DZL researchers of the Translational Lung Research Center Heidelberg (TLRC) have discovered a new link between excessive airway mucus and chronic airway inflammation that is characteristic of cystic fibrosis and chronic obstructive pulmonary disease (COPD). The researchers showed that mucus in the airways reprograms certain cells of the immune system, called macrophages, disrupting their functions and causing them to develop pro-inflammatory properties. In the future, airway macrophages could become the target of novel therapies to treat cystic fibrosis and COPD. The results of the study were published in the journal Nature Communications.
Lung diseases such as cystic fibrosis and COPD are associated with severe mucus obstruction and chronic inflammation of the airways. Acute inflammatory responses to external stimuli are an important host defence mechanisms of the lung. However, patients with cystic fibrosis and COPD experience persistent inflammation, which causes progressive destruction of lung tissue, which in turn favours recurrent airway infections. Researchers have been unable to explain the cause of the ongoing airway inflammation. "Even in the absence of infection, young children with cystic fibrosis already have chronically inflamed airways. We therefore hypothesized that this chronic inflammation may be triggered by mucus itself," says Prof. Marcus Mall, director of the Department of Pediatric Respiratory Medicine, Immunology and Intensive Care Medicine at Charité - Universitätsmedizin Berlin and co-lead author of the publication.
TLRC researchers at Heidelberg University Hospital and the German Cancer Research Center Heidelberg (DKFZ) tested the extent to which mucus plugging of the airways affects certain immune cells, so-called macrophages. Macrophages are “phagocytic cells” that eliminate bacteria, viruses, or dead cells and are thereby counteracting chronic inflammation. Surprisingly, the researchers observed that macrophages from the airways of mice with airways obstructed with mucus had pro-inflammatory properties. The diseased mice had been genetically modified to produce increased airway mucus. They serve as an animal model for cystic fibrosis and COPD in humans. "The macrophages from the lungs of these mice no longer fulfilled their function as phagocytic cells and produced pro-inflammatory mediators," explains Michelle Paulsen, PhD, co-first author of the paper. These findings were confirmed by further experiments in which macrophages from healthy mice were exposed to mucus. As a result, the airway macrophages showed the same changes as those isolated from the lungs of the genetically modified mice.
To explain why airway macrophages that have come into contact with viscous airway mucus show different characteristics than macrophages from healthy airways, the researchers took a closer look at the genetic material of the immune cells. They paid particular attention to the structure and modifications of the DNA in the cell’s nucleus. "We were able to show that certain sections of the macrophage genome were altered in such a way that genes for pro-inflammatory mediators were more accessible," summarizes Prof. Christoph Plass, department head at the DKFZ and co-lead author of the publication. The changes in the DNA were not changes related to DNA sequence, but so-called epigenetic changes that influence the structure of the DNA. The observed changes in macrophage DNA caused a loosening of the DNA structure.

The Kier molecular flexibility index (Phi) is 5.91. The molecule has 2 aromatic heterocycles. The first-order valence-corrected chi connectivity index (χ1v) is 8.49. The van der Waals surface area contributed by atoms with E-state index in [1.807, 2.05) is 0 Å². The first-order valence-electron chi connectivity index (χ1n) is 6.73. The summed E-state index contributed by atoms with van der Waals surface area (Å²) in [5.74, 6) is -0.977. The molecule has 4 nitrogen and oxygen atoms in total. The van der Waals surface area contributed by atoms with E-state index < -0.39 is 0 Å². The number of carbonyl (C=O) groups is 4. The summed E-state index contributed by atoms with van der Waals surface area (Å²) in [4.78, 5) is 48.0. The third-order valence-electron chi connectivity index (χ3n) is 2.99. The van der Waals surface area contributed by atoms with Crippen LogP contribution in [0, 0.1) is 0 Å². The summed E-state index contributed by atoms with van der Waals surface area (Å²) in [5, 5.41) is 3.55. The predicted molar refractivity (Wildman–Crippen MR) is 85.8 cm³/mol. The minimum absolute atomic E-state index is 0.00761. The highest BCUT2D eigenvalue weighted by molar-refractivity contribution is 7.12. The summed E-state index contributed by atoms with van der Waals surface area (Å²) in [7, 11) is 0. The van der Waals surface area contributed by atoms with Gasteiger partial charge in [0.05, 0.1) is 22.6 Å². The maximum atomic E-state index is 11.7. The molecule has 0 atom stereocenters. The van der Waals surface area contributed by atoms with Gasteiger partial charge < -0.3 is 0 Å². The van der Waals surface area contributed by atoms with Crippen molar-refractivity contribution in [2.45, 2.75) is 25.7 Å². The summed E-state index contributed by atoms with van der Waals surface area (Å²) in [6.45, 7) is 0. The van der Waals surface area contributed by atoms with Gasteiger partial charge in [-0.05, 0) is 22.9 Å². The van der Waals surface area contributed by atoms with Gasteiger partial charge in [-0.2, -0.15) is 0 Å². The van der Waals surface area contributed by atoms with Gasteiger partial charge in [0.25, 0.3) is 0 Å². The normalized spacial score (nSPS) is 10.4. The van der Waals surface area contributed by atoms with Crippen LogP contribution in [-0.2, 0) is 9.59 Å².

The results of this study show that severe obstruction of the airways with mucus contributes to chronic airway inflammation by reprogramming airway macrophages, which worsens the symptoms in patients with cystic fibrosis and COPD. The study's findings underscore the importance of mucolytic therapies for treating muco-obstructed lung diseases and open up new avenues for research. "In the future, the altered airway macrophages could serve as a target for the development of new anti-inflammatory therapies for cystic fibrosis and COPD," postulates Joschka Hey, PhD, a scientist at DKFZ and co-first author of the paper.
The airways of patients with cystic fibrosis and COPD are clogged with viscous mucus. Researchers of the German Center for Lung Research found that mucus contributes to chronic inflammation of the airways. They showed that certain immune cells (macrophages) develop pro-inflammatory properties and impaired functionality through contact with mucus. (Image: Dr. Joschka Hey /DKFZ / biorender.com)
Original publication: Joschka Hey, Michelle Paulsen, Reka Toth, Dieter Weichenhan, Simone Butz, Jolanthe Schatterny, Reinhard Liebers, Pavlo Lutsik, Christoph Plass & Marcus A. Mall. Epigenetic reprogramming of airway macrophages promotes polarization and inflammation in muco-obstructive lung disease. (2021). Nature Communications. DOI: 10.1038/s41467-021-26777-9